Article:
Wordwatch Towers

A plain language guide to punctuation, grammar and writing well.

Lay and lie

with 14 comments

Dad gets ready to lay on the table.

‘I’ll go and lay on the table,’ is my dad’s daily joke as he heads for the dining room knives and forks in hand…

Of course, if he were really going to do such a thing, it would be grammatically correct to say:

I’ll go and lie on the table.

But the joke is then lost.

The confusion over the words ‘lay’ and ‘lie’ is widespread.

‘Lie’ means to recline, or to be in a prostrate position, or for something to be on a (usually horizontal) surface.

‘Lay’ means to put something down. This can be something tangible such as a carpet (or knives and forks), or something intangible, such as the law:

I will lay the carpet and then I will lie on it.

After laying down the law she’ll need a long lie down.

They will lie on the beach; he will lie in bed until he is better; the book lies on the table.

A hen lays an egg; my dad lays the table; gas companies lay pipes.

The past tense

Brace yourself.

‘Laid’ is the past tense of ‘lay’.


‘Lay’ is the past tense of ‘lie’.

However, although it looks scary, it’s actually easy to remember: ‘lay’ cannot be the past tense of ‘lay’ so it must be the past tense of ‘lie’


Here are the different ways the word ‘lie’ can be used:

I lie on the beach.

I am lying on the beach.

I had lain on the beach for some hours before the sun went in.

I lay (past tense) on the beach for a long time and got burnt.

And here are the different ways the word ‘lay’ can be used.

I lay the table.

I am laying the table.

I had laid the table by the time everyone arrived.

I laid the table before everyone arrived.

To be technical, ‘lay’ is a mainly transitive verb, and ‘lie’ is an intransitive verb.

See Oxford Dictionaries on lay and scroll down the entry for an explanation of the difference between ‘lay’ and ‘lie’.

More commonly confused words and phrases

Spelling tips and tricks


14 Responses

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  1. I am usually pretty good, but this is one I am dodgy about, especially in the past tense. Would it also be THEY lay down?

    Thanks for the ongoing good advice!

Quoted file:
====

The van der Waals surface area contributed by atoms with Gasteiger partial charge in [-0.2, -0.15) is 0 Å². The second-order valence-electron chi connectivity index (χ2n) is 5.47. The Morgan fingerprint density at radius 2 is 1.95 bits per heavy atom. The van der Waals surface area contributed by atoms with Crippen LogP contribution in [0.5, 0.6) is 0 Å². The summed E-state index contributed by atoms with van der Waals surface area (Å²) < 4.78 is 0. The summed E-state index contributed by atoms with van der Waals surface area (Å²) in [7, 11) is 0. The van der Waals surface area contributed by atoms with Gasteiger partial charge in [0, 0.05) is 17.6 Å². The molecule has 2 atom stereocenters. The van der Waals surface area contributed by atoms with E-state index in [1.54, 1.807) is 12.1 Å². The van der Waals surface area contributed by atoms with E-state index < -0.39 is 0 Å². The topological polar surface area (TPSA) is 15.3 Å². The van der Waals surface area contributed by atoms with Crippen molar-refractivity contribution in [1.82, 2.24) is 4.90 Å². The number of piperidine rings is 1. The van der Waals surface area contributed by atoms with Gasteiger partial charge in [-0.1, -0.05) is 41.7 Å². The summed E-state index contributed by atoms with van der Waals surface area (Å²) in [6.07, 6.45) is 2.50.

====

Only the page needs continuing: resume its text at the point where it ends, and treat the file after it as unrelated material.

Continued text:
22/04/2010 at 6:43 am

    • Hi — yes, it’s fiendish. I always have to think about this when writing — but I know I’m sometimes guilty of using the words wrongly when speaking.

      So — yes, ‘lay’ is the simple past tense of ‘lie’:

      They lay on the beach for a long time and got burnt.

      I’ve been trying to think of a good way to remember it all, but haven’t come up with anything yet!

      Thanks for the question though, which I hope has helped to explain it a bit more.

      (Anyone watching: Visit squirrelbasket’s lovely blog.)


      22/04/2010 at 8:08 am

  2. I think that this usage is so widespread in Britain that we are all flogging a dead horse. It’ll probably eventually become standard. Add “I was stood” and “I was sat” to the list and all. It’s got so bad that “The teacher stood the naughty boy in the corner,” sounds wrong.


    22/04/2010 at 10:22 am

    • Hello, Dai — yes, you’re probably right. For some reason, hearing the words ‘lie’ and ‘lay’ used wrongly doesn’t bother me so much, but I always like to see them written correctly in all but the most informal writing. It’s very strange, as you point out, how usage that is right can sound wrong. And similarly how spelling that is right can look wrong (‘separate’ being a prime example for me). Thanks, Dai.


      22/04/2010 at 10:30 am

  3. I could lie and say I knew all this, but in truth I laid the problem aside and avoided correcting my ignorance by choosing alternate vocabulary when I was unsure. The card remained unplayed, and stayed where it lay.

    Have you written about the “I was/I were” confusions? I fall in that hole pretty often and could use a rope.

    Invisible Mikey

    22/04/2010 at 11:50 am

    • Hi, Mikey — I think you’re far from alone in avoiding the ‘lie/lay’ conundrum! Re. the ‘I was/I were’ thing — I think you may mean the subjunctive? This link should take you there. Let me know if that’s not what you were thinking of.

      Btw — I love your post about the Wizard of Oz. I’ve only had time to read it quickly so far, but I’m going to read it again later.


      22/04/2010 at 11:58 am